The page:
“New year, New me” sounds like one of those pompous lines used in politics, which sound like a big promise, yet full of nothing. It’s like a detailed, engraved, fancy golden frame, but without a picture inside.
The last couple of years, beginning from the first lockdown, till the end of 2022, just flew by. Looking back, it seems that 2/3 years have gone by in the blink of an eye. I have a friend who became a father during lockdown; now he doesn’t even know how that beautiful creature is able to walk into a nursery school speaking some words and interacting with other kids. I guess this is true for everyone, including myself.
Then, how strict should we be with ourselves, when it comes to formulating that list of boxes to tick? Let me reformulate that question in other words. Why are we always writing down changes and purposes with a very utopian mindset?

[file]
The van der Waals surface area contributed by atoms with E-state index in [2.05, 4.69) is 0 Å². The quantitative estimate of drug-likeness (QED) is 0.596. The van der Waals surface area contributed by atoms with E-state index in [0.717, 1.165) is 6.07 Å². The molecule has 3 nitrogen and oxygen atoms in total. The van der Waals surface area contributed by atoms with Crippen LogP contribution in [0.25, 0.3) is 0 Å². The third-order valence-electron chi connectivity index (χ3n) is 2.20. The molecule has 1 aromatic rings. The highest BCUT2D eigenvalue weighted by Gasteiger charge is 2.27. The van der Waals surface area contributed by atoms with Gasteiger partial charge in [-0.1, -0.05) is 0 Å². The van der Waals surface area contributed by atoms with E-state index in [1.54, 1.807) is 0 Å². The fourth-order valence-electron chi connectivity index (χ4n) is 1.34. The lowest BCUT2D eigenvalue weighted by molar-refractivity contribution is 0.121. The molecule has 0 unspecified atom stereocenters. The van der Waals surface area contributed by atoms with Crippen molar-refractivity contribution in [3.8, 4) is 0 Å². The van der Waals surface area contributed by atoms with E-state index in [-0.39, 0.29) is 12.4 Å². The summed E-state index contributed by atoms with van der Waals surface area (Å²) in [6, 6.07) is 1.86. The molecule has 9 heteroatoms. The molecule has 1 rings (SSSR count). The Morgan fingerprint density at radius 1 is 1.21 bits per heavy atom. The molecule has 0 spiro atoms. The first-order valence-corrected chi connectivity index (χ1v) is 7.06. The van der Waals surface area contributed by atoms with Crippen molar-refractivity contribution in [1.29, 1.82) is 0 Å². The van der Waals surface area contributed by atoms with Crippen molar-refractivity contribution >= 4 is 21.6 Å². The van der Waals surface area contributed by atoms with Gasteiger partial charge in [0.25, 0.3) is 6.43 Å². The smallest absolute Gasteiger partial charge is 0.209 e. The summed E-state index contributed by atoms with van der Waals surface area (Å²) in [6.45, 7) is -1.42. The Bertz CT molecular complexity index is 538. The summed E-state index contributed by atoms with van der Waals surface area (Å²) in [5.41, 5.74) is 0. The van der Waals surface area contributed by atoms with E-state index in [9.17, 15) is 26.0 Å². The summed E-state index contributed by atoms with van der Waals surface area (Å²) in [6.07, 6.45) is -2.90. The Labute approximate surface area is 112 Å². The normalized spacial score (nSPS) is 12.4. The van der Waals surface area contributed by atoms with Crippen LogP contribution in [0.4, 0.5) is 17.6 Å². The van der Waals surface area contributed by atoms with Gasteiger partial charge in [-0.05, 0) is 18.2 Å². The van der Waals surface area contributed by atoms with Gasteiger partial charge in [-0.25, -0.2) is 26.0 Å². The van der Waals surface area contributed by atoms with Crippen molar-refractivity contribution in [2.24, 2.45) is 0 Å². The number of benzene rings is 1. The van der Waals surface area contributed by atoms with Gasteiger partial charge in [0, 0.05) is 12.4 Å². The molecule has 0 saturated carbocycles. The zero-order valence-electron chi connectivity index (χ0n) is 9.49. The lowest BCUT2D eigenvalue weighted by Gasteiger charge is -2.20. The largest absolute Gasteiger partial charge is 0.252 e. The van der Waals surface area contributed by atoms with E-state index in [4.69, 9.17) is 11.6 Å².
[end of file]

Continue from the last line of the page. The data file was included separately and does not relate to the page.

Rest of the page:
Of course, this blog article doesn’t want to tear down your purposes and aims for the next year. I clearly don’t want to stop you, or try to condemn your ideas and the changes you want to see in your life. It’s clearly not my place. But I want you to consider this.
Write down your list, draw as many squares as you need to be ticked for the next year. If you’ve already done so, then jump to the following instruction after this full stop. Take a step back from that page that once was blank and now it’s filled with ambitions, hope and willpower.
I don’t know what your points are, nor I expect to know how you felt when you were writing them down. New Year, new me, new you, new us. New what? What actually makes me feel a bit uncomfortable with this idea of “New year, new me” is the positivist vibe that it drags with itself. As if we have to carry a mini guru on our shoulders that at every stumbling moment, or at any failure, it reminds us how inadequate we are for this year.